This book centers on a fascinating woman, Clare of Rimini (c. 1260 to c. 1324–29), whose story is preserved in a fascinating text. Composed by an anonymous Franciscan, the Life of the Blessed Clare of Rimini is the earliest known saint’s life originally written in Italian, and one of the few such lives to be written while its subject was still living. It tells the story of a controversial woman, set against the background of her roiling city, her star-crossed family, and the tumultuous political and religious landscape of her age.
Twice married, twice widowed, and twice exiled, Clare established herself as a penitent living in a roofless cell in the ruins of the Roman walls of Rimini. She sought a life of solitary self-denial, but was denounced as a demonic danger by local churchmen. Yet she also gained important and influential supporters, allowing her to establish a fledgling community of like-minded sisters. She traveled to Assisi, Urbino, and Venice, spoke out as a teacher and preacher, but also suffered a revolt by her spiritual daughters.
A Female Apostle in Medieval Italy presents the text of the Life in English translation for the first time, bringing modern readers into Clare’s world in all its excitement and complexity. Each chapter opens a different window into medieval society, exploring topics from political power to marriage and sexuality, gender roles to religious change, pilgrimage to urban structures, sanctity to heresy. Through the expert guidance of scholars and translators Jacques Dalarun, Sean L. Field, and Valerio Cappozzo, Clare’s life and context become a springboard for readers to discover what life was like in a medieval Italian city.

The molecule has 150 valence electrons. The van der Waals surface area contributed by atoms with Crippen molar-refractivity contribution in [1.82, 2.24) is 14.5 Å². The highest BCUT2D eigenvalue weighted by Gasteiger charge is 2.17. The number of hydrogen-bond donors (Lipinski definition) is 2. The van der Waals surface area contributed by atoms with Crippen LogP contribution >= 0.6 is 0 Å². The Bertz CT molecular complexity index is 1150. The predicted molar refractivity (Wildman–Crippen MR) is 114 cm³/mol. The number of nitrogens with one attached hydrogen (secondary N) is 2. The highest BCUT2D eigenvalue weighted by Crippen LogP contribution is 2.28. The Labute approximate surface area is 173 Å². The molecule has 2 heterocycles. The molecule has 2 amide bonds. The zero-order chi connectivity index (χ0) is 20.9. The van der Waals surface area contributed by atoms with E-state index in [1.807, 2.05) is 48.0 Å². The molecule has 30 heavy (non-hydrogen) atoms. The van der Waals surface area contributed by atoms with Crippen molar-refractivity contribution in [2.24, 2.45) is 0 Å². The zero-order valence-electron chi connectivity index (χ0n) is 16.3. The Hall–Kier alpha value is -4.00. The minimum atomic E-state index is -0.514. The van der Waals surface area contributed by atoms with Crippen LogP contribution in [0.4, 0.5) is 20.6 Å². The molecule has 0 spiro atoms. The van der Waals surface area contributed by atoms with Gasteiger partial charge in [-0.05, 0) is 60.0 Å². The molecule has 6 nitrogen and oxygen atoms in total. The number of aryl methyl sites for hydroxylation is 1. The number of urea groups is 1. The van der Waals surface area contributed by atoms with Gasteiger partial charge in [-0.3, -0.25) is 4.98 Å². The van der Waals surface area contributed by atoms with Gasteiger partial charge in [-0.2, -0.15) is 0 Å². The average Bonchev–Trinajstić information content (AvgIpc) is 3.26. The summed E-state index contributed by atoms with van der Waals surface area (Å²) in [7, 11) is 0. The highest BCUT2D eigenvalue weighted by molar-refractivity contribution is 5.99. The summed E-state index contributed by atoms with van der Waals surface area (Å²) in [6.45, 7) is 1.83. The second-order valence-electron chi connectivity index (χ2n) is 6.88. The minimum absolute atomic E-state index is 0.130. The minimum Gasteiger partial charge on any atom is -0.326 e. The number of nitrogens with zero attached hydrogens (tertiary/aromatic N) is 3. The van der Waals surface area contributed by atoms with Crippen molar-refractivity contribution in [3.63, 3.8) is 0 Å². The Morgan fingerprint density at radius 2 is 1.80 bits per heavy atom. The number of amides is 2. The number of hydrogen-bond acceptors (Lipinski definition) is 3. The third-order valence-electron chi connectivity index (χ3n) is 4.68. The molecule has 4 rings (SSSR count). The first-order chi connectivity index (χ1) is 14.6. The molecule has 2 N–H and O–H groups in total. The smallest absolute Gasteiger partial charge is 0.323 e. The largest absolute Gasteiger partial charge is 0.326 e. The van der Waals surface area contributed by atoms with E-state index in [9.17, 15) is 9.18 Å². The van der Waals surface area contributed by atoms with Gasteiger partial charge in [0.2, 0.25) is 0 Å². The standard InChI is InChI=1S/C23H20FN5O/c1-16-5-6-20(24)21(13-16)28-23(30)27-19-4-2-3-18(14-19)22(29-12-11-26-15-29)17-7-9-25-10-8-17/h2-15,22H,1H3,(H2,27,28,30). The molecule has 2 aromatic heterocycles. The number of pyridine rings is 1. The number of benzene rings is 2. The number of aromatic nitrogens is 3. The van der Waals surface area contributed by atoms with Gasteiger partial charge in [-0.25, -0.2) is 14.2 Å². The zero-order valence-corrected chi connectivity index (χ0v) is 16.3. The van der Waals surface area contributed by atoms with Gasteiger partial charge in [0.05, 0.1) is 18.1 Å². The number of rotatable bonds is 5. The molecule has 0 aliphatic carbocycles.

Jacques Dalarun is a member of the Académie des Inscriptions et Belles-Lettres and the former director of the Institut de Recherche et d’Histoire des Textes (CNRS).
Sean L. Field is Professor of History at the University of Vermont.
Valerio Cappozzo is Associate Professor of Modern Languages at the University of Mississippi.
"Both experts and students will find a wealth of value in this translation of and extended commentary upon The Life of Clare of Rimini. Dalarun, Field, and Cappozzo bring needed attention to Clare of Rimini...[The book's] structure allows the authors to navigate brilliantly between introducing students to many aspects of late medieval religious history as well as to the challenges and rewards of close primary source analysis. But, at the same time, the contextual essays also provide more expert readers with a deep understanding of how Clare’s life and vita stand as a complex navigation of apostolic ideals amid the growing institutional church and mendicant orders. This text is essential for those teaching and studying the rich historical moment."—Church History
[A] very engaging and multifaceted book where no stone is left unturned to provide the reader with a multilayered portrayal of this unique figure of medieval religiosity....[A] captivating read, very accessible while never predictable.